While bold toppings and cool crusts are making headlines, a just-released line of frozen pizza from Tillamook, Ore.-based Tillamook County Creamery Association celebrates a pizza component that often goes underappreciated: the cheese. The four-SKU collection features a trio of Tillamook cheeses, including its award-winning medium yellow cheddar, whole milk mozzarella and Monterey Jack. “Together, the cheeses bring serious flavor when paired with premium toppings atop a crispy, stone-fired crust,” says the company. Available varieties include Cheesy Uncured Pepperoni, Three Cheese, Three Cheese Supreme (uncured pepperoni, Italian sausage, pepper and onions) and Cheesy BBQ Chicken.
The line will be available in select locations beginning next month, according to the company.
MORE VEGGIE OPTIONS
Pizza may be an indulgence, but that doesn’t mean consumers aren’t looking for ways to make it healthier — or to fit their particular life- style. For those who follow a plant-based diet, Petaluma, Calif.-based Amy’s Kitchen debuted a new vegetarian option, Braised Greens & 4 Cheese Pizza, at Whole Foods in August.
“A plant-based diet has never been more popular,” says vp of marketing Ritu Mathur. “In April 2023, Amy’s Kitchen surveyed over 2,000 Americans nationwide to better understand the motivations behind the meatless mindset. We found that 56% of adults said they want shortcuts to plant-based meals.” And what’s easier than frozen pizza? But the product doesn’t skimp on nutrition either. Although it features melted fontina, mozzarella, Parmesan and ricotta, the new Braised Greens variety is also “a delicious way [for consumers] to add more dark leafy greens into their diet,” says Mathur.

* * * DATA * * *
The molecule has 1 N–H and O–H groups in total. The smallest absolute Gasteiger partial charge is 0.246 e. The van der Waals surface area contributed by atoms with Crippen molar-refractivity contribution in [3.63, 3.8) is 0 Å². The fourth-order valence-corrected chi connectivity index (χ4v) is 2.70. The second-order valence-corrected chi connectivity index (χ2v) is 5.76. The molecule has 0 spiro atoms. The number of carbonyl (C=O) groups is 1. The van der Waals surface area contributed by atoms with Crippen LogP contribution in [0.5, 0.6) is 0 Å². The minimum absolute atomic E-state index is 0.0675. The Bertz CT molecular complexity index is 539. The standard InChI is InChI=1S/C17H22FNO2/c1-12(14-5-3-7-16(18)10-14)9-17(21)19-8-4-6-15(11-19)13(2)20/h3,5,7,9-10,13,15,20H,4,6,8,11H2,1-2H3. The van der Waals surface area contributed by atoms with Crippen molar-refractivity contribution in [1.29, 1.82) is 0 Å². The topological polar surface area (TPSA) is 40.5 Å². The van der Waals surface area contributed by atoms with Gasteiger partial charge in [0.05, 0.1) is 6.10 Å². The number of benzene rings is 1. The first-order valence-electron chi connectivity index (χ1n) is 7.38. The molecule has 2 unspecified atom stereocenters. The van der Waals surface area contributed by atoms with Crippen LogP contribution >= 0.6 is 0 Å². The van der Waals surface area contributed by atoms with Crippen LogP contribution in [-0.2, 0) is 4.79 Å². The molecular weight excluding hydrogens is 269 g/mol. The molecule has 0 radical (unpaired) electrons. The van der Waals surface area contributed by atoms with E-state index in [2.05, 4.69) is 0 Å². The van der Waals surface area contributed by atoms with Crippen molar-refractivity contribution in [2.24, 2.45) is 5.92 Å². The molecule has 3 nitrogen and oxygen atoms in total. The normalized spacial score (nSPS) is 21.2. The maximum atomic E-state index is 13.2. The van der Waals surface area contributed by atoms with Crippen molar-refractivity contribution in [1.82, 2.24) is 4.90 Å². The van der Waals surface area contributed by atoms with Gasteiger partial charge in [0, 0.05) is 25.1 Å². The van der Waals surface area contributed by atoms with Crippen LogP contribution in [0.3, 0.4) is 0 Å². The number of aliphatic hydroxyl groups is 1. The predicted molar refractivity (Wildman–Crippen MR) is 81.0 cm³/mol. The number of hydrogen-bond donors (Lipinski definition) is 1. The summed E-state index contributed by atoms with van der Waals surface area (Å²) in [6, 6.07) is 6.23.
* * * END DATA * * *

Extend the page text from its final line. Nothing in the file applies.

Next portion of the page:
Another player in the plant-based space, CLO-CLO Vegan Foods, Edina, Minn., is launching two new pizzas this month: Tuscan and Garden Nirvana. But the new- comers aren’t just vegan; they also boast an allergen-free ingredient list and an FDA-approved health claim as a good source of fiber.
‘In our experience, consumers are prioritizing quality over everything else, thus growing the premium segment.’